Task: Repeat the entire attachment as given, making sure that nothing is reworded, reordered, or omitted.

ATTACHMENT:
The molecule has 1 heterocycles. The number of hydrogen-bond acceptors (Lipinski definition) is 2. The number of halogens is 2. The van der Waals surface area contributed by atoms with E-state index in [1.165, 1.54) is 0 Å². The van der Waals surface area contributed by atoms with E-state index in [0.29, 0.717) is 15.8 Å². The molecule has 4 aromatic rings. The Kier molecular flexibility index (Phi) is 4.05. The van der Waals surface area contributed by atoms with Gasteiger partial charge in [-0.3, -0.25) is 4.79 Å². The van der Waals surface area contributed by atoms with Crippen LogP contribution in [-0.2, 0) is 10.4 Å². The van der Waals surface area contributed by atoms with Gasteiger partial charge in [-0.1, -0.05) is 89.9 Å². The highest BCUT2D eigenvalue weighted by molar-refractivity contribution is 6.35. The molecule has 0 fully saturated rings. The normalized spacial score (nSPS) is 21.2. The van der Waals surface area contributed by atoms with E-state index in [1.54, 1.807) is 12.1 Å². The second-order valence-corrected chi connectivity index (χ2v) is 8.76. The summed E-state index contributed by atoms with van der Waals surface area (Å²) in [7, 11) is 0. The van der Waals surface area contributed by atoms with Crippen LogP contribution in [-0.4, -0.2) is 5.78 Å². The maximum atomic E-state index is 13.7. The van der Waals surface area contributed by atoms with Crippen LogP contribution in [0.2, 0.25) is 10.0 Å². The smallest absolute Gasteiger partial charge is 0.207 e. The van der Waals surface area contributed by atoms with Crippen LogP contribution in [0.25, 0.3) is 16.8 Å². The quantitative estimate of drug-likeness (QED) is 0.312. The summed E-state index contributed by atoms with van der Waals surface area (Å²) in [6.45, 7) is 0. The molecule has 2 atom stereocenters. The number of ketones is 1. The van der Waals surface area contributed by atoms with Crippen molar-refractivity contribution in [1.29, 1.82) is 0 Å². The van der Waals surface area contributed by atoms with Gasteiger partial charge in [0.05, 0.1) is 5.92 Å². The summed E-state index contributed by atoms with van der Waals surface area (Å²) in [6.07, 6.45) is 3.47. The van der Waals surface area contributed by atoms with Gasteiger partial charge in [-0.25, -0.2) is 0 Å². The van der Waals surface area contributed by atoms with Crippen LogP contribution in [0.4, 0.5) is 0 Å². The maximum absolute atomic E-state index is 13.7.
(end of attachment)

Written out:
The molecule has 1 heterocycles. The number of hydrogen-bond acceptors (Lipinski definition) is 2. The number of halogens is 2. The van der Waals surface area contributed by atoms with E-state index in [1.165, 1.54) is 0 Å². The van der Waals surface area contributed by atoms with E-state index in [0.29, 0.717) is 15.8 Å². The molecule has 4 aromatic rings. The Kier molecular flexibility index (Phi) is 4.05. The van der Waals surface area contributed by atoms with Gasteiger partial charge in [-0.3, -0.25) is 4.79 Å². The van der Waals surface area contributed by atoms with Crippen LogP contribution in [-0.2, 0) is 10.4 Å². The van der Waals surface area contributed by atoms with Gasteiger partial charge in [-0.1, -0.05) is 89.9 Å². The highest BCUT2D eigenvalue weighted by molar-refractivity contribution is 6.35. The molecule has 0 fully saturated rings. The normalized spacial score (nSPS) is 21.2. The van der Waals surface area contributed by atoms with E-state index in [1.54, 1.807) is 12.1 Å². The second-order valence-corrected chi connectivity index (χ2v) is 8.76. The summed E-state index contributed by atoms with van der Waals surface area (Å²) in [7, 11) is 0. The van der Waals surface area contributed by atoms with Crippen LogP contribution in [-0.4, -0.2) is 5.78 Å². The maximum atomic E-state index is 13.7. The van der Waals surface area contributed by atoms with Crippen LogP contribution in [0.2, 0.25) is 10.0 Å². The smallest absolute Gasteiger partial charge is 0.207 e. The van der Waals surface area contributed by atoms with Crippen LogP contribution in [0.25, 0.3) is 16.8 Å². The quantitative estimate of drug-likeness (QED) is 0.312. The summed E-state index contributed by atoms with van der Waals surface area (Å²) in [6.45, 7) is 0. The molecule has 2 atom stereocenters. The number of ketones is 1. The van der Waals surface area contributed by atoms with Crippen molar-refractivity contribution in [1.29, 1.82) is 0 Å². The van der Waals surface area contributed by atoms with Gasteiger partial charge in [0.05, 0.1) is 5.92 Å². The summed E-state index contributed by atoms with van der Waals surface area (Å²) in [6.07, 6.45) is 3.47. The van der Waals surface area contributed by atoms with Gasteiger partial charge in [-0.25, -0.2) is 0 Å². The van der Waals surface area contributed by atoms with Crippen LogP contribution in [0.4, 0.5) is 0 Å². The maximum absolute atomic E-state index is 13.7.